Peter Werner, PED, is a retired distinguished professor emeritus from the department of physical education at the University of South Carolina. His area of expertise is physical education for children, including gymnastics, dance, and interdisciplinary learning. Dr. Werner has presented at numerous national conferences for the American Alliance for Health, Physical Education, Recreation and Dance and for the National Association for Sport and Physical Education. He has presented a session on educational gymnastics at an international conference as well.

    Dr. Werner served as senior editor for Teaching Elementary Physical Education and has served in editorial roles for many other physical education publications. He has been recognized numerous times for his contributions to physical education, including receiving the Ada B. Thomas Outstanding Faculty Advisor Award in 2001 from the University of South Carolina, the Margie Hanson Service Award in 2002 from the Council on Physical Education for Children, and the Hall of Fame Joy of Effort Award from the National Association for Sport and Physical Education in 2008. He is a coauthor of Interdisciplinary Teaching Through Physical Education (2009), Seminar in Physical Education (2008), and Geocaching for Schools and Communities (2010), all with Human Kinetics. He has also written hundreds of articles.

    Dr. Werner and his wife make their home in Black Mountain, North Carolina, where he enjoys whitewater canoeing, running, biking, and hand-crafting brooms.

    Lori H. Williams, PhD, is an assistant professor at the Citadel in Charleston, South Carolina. She has taught physical education at the elementary, middle school, and college levels. Her 25 years of teaching experience include 14 years in public schools. Gymnastics has always been part of her curriculum. She coauthored Schoolwide Physical Activity (2010) and several articles for refereed publications. Williams has presented at numerous state, regional, and national conferences, many of which included a focus on gymnastics. She has been an active participant in collecting and analyzing assessment data at the state level with the South Carolina Physical Education Assessment Program, and she has been a member of the NASPE Assessment Task Force.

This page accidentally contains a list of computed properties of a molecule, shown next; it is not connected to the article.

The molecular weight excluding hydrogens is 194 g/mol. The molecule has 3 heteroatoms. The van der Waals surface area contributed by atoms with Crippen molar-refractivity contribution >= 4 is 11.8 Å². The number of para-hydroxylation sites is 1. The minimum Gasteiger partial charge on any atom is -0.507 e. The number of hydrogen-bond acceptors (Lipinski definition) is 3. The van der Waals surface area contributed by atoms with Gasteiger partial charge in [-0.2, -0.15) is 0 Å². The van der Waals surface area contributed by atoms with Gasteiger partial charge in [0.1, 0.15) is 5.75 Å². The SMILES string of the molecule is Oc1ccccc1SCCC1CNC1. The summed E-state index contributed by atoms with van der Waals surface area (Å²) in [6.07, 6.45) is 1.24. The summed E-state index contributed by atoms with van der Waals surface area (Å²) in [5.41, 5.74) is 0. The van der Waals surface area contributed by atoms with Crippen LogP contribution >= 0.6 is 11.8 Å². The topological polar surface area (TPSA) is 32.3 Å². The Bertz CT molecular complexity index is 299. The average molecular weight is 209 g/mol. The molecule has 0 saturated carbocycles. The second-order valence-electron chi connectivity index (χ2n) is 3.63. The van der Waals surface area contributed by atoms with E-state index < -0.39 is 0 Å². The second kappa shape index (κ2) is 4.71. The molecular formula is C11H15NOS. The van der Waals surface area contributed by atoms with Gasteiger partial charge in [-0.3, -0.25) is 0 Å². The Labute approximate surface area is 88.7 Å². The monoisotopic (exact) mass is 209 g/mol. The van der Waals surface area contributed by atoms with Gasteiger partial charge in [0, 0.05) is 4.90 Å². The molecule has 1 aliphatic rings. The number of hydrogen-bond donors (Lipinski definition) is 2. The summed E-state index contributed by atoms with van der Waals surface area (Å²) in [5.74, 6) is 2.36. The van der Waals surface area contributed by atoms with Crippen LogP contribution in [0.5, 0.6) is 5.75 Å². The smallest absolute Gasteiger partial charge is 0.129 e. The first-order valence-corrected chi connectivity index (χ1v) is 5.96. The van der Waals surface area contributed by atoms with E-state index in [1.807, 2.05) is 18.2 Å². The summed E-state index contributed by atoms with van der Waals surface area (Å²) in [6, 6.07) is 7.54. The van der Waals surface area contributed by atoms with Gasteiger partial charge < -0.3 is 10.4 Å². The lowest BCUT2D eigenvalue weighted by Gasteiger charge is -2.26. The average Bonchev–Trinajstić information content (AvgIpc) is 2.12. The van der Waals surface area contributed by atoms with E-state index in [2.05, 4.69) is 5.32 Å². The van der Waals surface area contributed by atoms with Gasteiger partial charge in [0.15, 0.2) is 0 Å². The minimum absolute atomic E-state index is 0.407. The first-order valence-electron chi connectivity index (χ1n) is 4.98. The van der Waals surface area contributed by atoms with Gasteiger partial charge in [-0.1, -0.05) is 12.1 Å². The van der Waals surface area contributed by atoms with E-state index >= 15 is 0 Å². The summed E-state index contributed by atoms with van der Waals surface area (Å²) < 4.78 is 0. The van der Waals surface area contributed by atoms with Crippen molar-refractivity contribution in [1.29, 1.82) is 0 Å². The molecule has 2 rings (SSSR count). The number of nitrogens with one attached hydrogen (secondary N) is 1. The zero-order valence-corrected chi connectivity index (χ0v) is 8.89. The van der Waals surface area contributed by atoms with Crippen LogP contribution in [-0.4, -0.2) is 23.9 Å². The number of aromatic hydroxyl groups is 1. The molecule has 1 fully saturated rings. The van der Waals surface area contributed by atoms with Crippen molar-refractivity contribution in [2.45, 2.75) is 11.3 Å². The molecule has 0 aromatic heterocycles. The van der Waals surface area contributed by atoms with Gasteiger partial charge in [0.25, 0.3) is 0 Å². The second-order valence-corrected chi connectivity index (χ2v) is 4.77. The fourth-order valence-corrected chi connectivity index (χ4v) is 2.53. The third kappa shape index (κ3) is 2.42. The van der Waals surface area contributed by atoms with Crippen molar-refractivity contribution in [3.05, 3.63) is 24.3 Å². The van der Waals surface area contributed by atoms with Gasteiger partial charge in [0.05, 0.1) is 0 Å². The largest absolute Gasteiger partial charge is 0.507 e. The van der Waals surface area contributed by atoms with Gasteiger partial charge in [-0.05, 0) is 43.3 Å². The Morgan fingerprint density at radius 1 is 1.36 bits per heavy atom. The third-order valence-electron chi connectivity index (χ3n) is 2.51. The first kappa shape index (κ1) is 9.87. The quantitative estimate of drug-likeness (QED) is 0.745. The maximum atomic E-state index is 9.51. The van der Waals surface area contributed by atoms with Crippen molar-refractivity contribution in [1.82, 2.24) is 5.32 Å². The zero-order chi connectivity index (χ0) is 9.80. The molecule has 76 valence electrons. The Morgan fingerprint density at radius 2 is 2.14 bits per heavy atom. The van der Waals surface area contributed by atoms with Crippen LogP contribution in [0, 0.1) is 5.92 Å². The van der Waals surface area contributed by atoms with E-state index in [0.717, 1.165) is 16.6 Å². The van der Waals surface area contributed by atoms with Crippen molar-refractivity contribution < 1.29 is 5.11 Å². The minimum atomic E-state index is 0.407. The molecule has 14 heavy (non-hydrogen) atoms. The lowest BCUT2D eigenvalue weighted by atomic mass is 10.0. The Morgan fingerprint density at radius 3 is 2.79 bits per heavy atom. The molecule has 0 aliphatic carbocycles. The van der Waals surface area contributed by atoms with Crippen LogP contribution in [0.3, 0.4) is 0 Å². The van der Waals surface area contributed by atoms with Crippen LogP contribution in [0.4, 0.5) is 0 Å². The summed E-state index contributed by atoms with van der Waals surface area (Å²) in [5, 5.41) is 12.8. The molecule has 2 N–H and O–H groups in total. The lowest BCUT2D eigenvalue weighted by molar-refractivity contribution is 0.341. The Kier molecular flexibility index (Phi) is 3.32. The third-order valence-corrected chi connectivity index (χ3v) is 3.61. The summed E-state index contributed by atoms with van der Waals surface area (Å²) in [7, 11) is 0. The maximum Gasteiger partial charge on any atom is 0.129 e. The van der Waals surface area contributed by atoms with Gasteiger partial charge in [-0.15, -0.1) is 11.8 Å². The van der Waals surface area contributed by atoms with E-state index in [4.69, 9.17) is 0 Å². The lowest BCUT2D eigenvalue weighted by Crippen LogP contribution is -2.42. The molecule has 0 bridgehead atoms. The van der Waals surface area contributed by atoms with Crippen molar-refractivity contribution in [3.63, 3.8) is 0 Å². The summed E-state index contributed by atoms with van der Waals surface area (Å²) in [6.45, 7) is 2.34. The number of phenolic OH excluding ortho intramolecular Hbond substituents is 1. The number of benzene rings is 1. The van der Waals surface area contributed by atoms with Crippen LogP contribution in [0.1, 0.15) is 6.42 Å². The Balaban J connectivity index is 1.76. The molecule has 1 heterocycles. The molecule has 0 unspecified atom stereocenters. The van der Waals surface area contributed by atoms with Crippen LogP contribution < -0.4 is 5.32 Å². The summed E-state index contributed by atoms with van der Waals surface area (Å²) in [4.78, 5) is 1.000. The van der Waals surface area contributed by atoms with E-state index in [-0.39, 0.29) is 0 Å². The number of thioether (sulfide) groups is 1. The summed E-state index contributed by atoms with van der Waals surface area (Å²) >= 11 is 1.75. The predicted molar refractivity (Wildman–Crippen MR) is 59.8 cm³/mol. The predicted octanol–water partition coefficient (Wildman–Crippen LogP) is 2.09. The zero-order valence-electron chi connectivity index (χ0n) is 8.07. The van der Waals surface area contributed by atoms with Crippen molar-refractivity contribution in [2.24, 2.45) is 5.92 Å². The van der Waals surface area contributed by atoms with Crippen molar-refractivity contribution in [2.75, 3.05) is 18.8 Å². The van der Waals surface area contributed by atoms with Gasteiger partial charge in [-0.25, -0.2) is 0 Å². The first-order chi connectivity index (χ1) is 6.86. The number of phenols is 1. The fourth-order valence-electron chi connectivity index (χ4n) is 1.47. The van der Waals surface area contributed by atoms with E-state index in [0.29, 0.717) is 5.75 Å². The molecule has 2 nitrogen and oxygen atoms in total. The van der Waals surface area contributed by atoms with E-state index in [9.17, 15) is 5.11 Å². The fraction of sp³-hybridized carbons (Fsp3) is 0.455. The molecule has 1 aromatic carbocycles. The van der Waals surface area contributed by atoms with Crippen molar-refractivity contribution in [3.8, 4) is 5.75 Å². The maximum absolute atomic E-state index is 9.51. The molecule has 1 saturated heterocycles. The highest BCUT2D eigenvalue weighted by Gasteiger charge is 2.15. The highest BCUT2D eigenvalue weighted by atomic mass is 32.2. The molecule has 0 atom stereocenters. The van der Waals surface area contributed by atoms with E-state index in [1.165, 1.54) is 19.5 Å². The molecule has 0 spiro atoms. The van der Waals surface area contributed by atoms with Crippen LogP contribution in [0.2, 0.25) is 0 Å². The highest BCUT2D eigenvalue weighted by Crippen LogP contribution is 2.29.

Tina J. Hall, PhD, is an associate professor in the department of health and human performance at Middle Tennessee State University. She has taught since 1985, spending 18 of those years at the elementary and middle school levels. Her experience in gymnastics includes teaching gymnastics as an integral part of her elementary and middle school physical education curriculum, conducting an afterschool gymnastics club, and teaching educational gymnastics to future physical educators at the college level. Hall has conducted numerous workshops and in-services focusing on gymnastics. She is a coauthor of Schoolwide Physical Activity (2010) and several articles for refereed publications.